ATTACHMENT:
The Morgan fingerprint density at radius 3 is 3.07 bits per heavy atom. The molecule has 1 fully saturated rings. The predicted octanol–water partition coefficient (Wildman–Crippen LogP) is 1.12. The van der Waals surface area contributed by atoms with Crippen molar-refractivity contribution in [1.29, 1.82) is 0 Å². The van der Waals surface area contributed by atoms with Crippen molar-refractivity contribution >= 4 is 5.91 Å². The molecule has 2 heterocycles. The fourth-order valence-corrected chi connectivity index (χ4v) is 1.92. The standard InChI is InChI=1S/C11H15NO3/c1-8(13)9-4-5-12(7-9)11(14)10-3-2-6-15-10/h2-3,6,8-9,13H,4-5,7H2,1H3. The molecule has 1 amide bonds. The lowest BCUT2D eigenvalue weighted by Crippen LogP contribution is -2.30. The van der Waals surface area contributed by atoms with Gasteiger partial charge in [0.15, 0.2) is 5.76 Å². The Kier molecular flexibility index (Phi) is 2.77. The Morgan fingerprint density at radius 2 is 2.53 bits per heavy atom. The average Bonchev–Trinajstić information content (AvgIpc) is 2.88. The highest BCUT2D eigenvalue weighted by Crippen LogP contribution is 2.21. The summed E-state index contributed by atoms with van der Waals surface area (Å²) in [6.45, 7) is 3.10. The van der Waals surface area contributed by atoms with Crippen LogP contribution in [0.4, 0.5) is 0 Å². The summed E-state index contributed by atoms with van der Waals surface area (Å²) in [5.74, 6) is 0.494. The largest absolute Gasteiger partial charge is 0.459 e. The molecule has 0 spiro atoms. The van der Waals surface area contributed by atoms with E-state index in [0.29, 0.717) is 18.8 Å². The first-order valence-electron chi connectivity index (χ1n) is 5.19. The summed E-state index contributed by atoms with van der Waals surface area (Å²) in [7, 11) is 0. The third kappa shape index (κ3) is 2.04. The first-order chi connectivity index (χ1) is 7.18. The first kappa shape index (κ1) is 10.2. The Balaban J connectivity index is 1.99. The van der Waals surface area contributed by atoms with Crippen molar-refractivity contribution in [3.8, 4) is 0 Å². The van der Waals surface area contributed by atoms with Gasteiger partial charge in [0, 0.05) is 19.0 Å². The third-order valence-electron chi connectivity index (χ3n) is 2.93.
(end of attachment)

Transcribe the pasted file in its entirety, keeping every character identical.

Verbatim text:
The Morgan fingerprint density at radius 3 is 3.07 bits per heavy atom. The molecule has 1 fully saturated rings. The predicted octanol–water partition coefficient (Wildman–Crippen LogP) is 1.12. The van der Waals surface area contributed by atoms with Crippen molar-refractivity contribution in [1.29, 1.82) is 0 Å². The van der Waals surface area contributed by atoms with Crippen molar-refractivity contribution >= 4 is 5.91 Å². The molecule has 2 heterocycles. The fourth-order valence-corrected chi connectivity index (χ4v) is 1.92. The standard InChI is InChI=1S/C11H15NO3/c1-8(13)9-4-5-12(7-9)11(14)10-3-2-6-15-10/h2-3,6,8-9,13H,4-5,7H2,1H3. The molecule has 1 amide bonds. The lowest BCUT2D eigenvalue weighted by Crippen LogP contribution is -2.30. The van der Waals surface area contributed by atoms with Gasteiger partial charge in [0.15, 0.2) is 5.76 Å². The Kier molecular flexibility index (Phi) is 2.77. The Morgan fingerprint density at radius 2 is 2.53 bits per heavy atom. The average Bonchev–Trinajstić information content (AvgIpc) is 2.88. The highest BCUT2D eigenvalue weighted by Crippen LogP contribution is 2.21. The summed E-state index contributed by atoms with van der Waals surface area (Å²) in [6.45, 7) is 3.10. The van der Waals surface area contributed by atoms with Crippen LogP contribution in [0.4, 0.5) is 0 Å². The summed E-state index contributed by atoms with van der Waals surface area (Å²) in [5.74, 6) is 0.494. The largest absolute Gasteiger partial charge is 0.459 e. The molecule has 0 spiro atoms. The van der Waals surface area contributed by atoms with E-state index in [0.29, 0.717) is 18.8 Å². The first-order valence-electron chi connectivity index (χ1n) is 5.19. The summed E-state index contributed by atoms with van der Waals surface area (Å²) in [7, 11) is 0. The third kappa shape index (κ3) is 2.04. The first-order chi connectivity index (χ1) is 7.18. The first kappa shape index (κ1) is 10.2. The Balaban J connectivity index is 1.99. The van der Waals surface area contributed by atoms with Crippen molar-refractivity contribution in [3.8, 4) is 0 Å². The van der Waals surface area contributed by atoms with Gasteiger partial charge in [0, 0.05) is 19.0 Å². The third-order valence-electron chi connectivity index (χ3n) is 2.93.